1 Answer

Maintenance


I change the oil & filter every 2500mi; this boils down to maybe once every 2 months or so. I've been buying K&N filters since the last 2 Ducati-brand filters I've used have either blown out or just been crap; either way they're around $10-12/ea or there are possibly cheaper alternatives but I haven't looked. I've been using Golden Spectro full-synth 10w40 which my local shop hooks me up with for $5-7/bottle. I usually buy 3 at a pop. Adjust your numbers accordingly by mileage brands flavors & frequency. Tires are a trickier question. A harder compound, touring-type tire will get you more miles, possibly at the expense of grip. If you're a straight-up-and-down rider or spend a vast majority of your time on the superslab, it's probably worth your penny to aim for this type of tire. If you're a hooligan or like to try & scrub the manufacturer's name off the sidewall of the tire, these tires won't do you any good. The general concensus is: the stickier you get, expect fewer miles (but quite possibly more smiles); the harder you get, expect more miles but possibly less grip - so adjust your antics accordingly. There is also a happy medium to be had - and I'm finding this on my Pilot Powers, at the moment. Great grip, and I've been abusing them for a while now. In terms of price ... you can generally expect to pay for them in person at your local shop than if you order them online. However, when you take them to your local shop to get them mounted, expect to make up the difference or close to it. So far, it's been cheaper for me to order them online and have my shop mount them - but I also bring them the rims off the bike. If I brought them the bike and the new sneakers, there's a $10-15 surcharge for putting the bike on the rack to pull the tires off. I usually pay $20/tire for mount & balance, and I bring my old rubber back with me (or pay another $5/tire to let the shop dispose of it). Every once in a while you'll find a manufacturer doing some sort of buy a rear, we'll send you a front deal - both Pirelli and Avon did this last year, and I took advantage of Avon's offer & scored a new pair of meats for about $160, all told - call it $200 w/ M&B. But generally, I think you can expect to pay anywhere from $225-350 for a pair, mounted, depending what you buy & from whom. In terms of valve service, if you're at all handy, you could do it yourself. First time might be a little scary, but after you've lost your virginity it's a piece of cake. I think shop charge is like $350 for a 2v engine (your 620) valve service?, but I honestly wouldn't know. Personally, I also have a gas hog (an old Land Rover Disco I - maybe 13-15mpg), but I don't ride for that reason. The only reason I have a truck is to haul stuff around when I have to, but primarily because mrs.fasterdammit won't let me buy an enduro w/ knobbies to ride in the winter here (we get 3' of snow at a pop). So I need a cage once in while. But last year I only put 2500 miles on my truck all year. My advice is keep the bike because you enjoy it; don't rationalize it, just enjoy it. If rationalizing MPG makes you feel better, great - but only think about that when you're behind the wheel. Just think about riding while you're in the saddle,,,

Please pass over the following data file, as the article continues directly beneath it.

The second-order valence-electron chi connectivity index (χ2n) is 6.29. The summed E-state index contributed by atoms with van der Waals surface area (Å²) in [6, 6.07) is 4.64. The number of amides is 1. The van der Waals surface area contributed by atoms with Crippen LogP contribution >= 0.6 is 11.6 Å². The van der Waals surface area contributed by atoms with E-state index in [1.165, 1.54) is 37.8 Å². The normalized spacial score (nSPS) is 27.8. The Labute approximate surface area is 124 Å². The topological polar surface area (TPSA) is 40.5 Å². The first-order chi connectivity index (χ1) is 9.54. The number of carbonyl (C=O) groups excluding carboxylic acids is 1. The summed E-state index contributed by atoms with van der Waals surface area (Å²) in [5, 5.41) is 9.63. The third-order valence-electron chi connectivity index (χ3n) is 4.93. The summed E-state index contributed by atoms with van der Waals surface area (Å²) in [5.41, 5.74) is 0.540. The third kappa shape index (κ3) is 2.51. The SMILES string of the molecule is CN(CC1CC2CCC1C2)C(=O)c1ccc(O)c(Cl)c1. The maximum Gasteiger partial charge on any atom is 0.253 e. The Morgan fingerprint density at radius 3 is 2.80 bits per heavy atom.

Nov 10, 2008 | 2003 Ducati Monster 620 i.e.